The other sports you mention, yeah, there is a lot of impact that occurs.  But hockey and basketball rarely play back to back, and have plenty of days off versus days on during the season, including the playoffs.  In football, they usually have a day off and two "light" practices/walkthroughs each week.  None of this stuff is easy.  Baseball players are grinding from the middle of February to the start of October if they are a losing team, and it's done on a schedule that the normal person doesn't have to deal with, and sometimes insane travel demands. 

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3 hours ago, ThomasTomasz said:

Yes you do, but it is rare.  The Orioles played a four game home series at the end of May, then went to Colorado for three games, came back early Monday morning and were at the park probably by 10 am for Memorial Day.  Most of the players said they got back home around 4 am-5am, only to turn around for a 1 pm game.  

Any team traveling to Wrigley for a weekend series has to be prepared to have a 7 pm Thursday game, travel and then play a 3 pm game at Wrigley due to the rules the Cubs have with the city.  

Also, they have this schedule to follow: 

2:30-3:30 pm: Report to stadium, early work if necessary 

4:30 pm-5:15 pm: Batting Practice 

6:30-6:45 pm: Pre-game warmups 

7:05 pm: first pitch 

10:05 pm: game over (hopefully it's a three hour game) 

11:30-ish: hopefully headed home 

Due to the adrenaline and the fact that you are working night, the player is probably staying up late at night after they get home, and then get up mid-morning.  If it's a travel day, they've got to pack.  If they have a PR appearance, they've got to do that. Some of the players are married and have kids, so they get up early and spend time with them. 

Some players do even earlier work- Dustin Hughes, our current bullpen catcher, was interviewed years ago for a story on his position while with the Reds, and sometimes he reports to the stadium at 12:30 pm to start his work day with players. 

These guys are not just doing this for 162 games.  Yes, they have an occasional day off, but sometimes play 22-24 straight when you factor in losing days off to rainouts (and most players still report during rainouts and do work such as long toss, fielding practice and/or batting practice in the cages.) . They are also doing this from the middle of February in spring training.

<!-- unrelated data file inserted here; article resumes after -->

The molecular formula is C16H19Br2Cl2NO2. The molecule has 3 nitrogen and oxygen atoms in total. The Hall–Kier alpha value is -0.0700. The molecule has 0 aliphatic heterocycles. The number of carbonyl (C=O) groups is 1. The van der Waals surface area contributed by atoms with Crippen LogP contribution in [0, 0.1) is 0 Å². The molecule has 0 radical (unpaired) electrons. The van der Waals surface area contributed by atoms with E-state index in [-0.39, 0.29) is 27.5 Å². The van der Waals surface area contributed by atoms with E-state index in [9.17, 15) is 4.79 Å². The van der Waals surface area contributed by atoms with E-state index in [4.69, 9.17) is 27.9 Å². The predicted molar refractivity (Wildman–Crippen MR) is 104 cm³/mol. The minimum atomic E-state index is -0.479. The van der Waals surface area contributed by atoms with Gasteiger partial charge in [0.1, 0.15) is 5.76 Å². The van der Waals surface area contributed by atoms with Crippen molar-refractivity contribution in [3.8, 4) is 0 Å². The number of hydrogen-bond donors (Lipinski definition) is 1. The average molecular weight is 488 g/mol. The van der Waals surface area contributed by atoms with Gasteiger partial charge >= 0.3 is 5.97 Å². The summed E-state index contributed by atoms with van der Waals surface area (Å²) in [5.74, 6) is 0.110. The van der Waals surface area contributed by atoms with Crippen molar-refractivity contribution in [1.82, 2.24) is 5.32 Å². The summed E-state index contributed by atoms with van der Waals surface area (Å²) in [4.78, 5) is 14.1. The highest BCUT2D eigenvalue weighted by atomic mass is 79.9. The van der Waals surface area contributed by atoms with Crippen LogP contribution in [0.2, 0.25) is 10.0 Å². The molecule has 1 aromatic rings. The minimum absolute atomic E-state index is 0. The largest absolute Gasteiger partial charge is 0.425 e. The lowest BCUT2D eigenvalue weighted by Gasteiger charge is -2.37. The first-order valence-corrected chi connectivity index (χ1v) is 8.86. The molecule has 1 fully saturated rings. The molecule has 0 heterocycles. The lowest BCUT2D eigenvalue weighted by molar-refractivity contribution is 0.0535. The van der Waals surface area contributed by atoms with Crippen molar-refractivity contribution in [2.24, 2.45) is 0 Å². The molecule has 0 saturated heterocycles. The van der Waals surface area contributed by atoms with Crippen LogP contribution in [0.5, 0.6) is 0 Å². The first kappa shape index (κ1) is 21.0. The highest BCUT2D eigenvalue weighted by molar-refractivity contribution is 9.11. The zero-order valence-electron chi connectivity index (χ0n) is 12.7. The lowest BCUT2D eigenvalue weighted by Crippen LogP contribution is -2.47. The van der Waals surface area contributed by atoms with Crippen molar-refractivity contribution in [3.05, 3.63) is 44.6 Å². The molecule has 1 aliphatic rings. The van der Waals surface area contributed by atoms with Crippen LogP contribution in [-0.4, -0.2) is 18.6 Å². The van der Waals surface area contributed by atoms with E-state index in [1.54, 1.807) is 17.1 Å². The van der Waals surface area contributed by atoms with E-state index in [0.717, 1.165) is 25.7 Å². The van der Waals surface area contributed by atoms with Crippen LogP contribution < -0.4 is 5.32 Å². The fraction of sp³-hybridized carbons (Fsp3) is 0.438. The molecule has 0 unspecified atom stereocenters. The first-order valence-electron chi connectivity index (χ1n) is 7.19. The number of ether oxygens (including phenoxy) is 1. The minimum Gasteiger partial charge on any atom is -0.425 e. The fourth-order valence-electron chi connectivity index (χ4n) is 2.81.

The other sports you mention, yeah, there is a lot of impact that occurs.  But hockey and basketball rarely play back to back, and have plenty of days off versus days on during the season, including the playoffs.  In football, they usually have a day off and two "light" practices/walkthroughs each week.  None of this stuff is easy.  Baseball players are grinding from the middle of February to the start of October if they are a losing team, and it's done on a schedule that the normal person doesn't have to deal with, and sometimes insane travel demands. 

Grinding LOL.  Basketball and Hockey they play back to back games and they practice in between games. They also don’t play in the same city in back to back games and play a lot further apart.  Think about teams like Edmonton and Calgary travel and compare it to the Orioles and it won’t come close. I have played a lot of sports: Basketball, Soccer, Racquetball, Tennis, mountain biking, trail running, mountain climbing, baseball etc. Baseball requires next to no effort compared to any other sport I played,  unless you are a pitcher or a catcher.  In one basketball game you probably have more effort than a month of baseball games.  

And pitchers these day pitch 5 or 6 innings every fifth day.